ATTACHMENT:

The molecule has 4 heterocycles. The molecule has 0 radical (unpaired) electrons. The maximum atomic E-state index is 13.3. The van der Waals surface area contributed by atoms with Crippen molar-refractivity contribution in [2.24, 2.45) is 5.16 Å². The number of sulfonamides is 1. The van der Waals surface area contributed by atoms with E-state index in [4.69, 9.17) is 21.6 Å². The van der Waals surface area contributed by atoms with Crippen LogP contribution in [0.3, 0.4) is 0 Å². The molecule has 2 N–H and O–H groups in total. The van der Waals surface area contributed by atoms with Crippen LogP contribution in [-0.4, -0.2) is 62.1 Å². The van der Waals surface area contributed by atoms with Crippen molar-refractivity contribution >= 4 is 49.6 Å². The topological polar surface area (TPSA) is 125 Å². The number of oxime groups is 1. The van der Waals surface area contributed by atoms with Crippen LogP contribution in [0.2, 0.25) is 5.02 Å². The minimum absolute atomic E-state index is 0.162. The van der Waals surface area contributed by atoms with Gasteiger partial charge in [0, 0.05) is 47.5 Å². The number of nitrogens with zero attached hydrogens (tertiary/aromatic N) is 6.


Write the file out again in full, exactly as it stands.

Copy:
The molecule has 4 heterocycles. The molecule has 0 radical (unpaired) electrons. The maximum atomic E-state index is 13.3. The van der Waals surface area contributed by atoms with Crippen molar-refractivity contribution in [2.24, 2.45) is 5.16 Å². The number of sulfonamides is 1. The van der Waals surface area contributed by atoms with E-state index in [4.69, 9.17) is 21.6 Å². The van der Waals surface area contributed by atoms with Crippen LogP contribution in [0.3, 0.4) is 0 Å². The molecule has 2 N–H and O–H groups in total. The van der Waals surface area contributed by atoms with Crippen LogP contribution in [-0.4, -0.2) is 62.1 Å². The van der Waals surface area contributed by atoms with Crippen molar-refractivity contribution >= 4 is 49.6 Å². The topological polar surface area (TPSA) is 125 Å². The number of oxime groups is 1. The van der Waals surface area contributed by atoms with Crippen LogP contribution in [0.2, 0.25) is 5.02 Å². The minimum absolute atomic E-state index is 0.162. The van der Waals surface area contributed by atoms with Gasteiger partial charge in [0, 0.05) is 47.5 Å². The number of nitrogens with zero attached hydrogens (tertiary/aromatic N) is 6.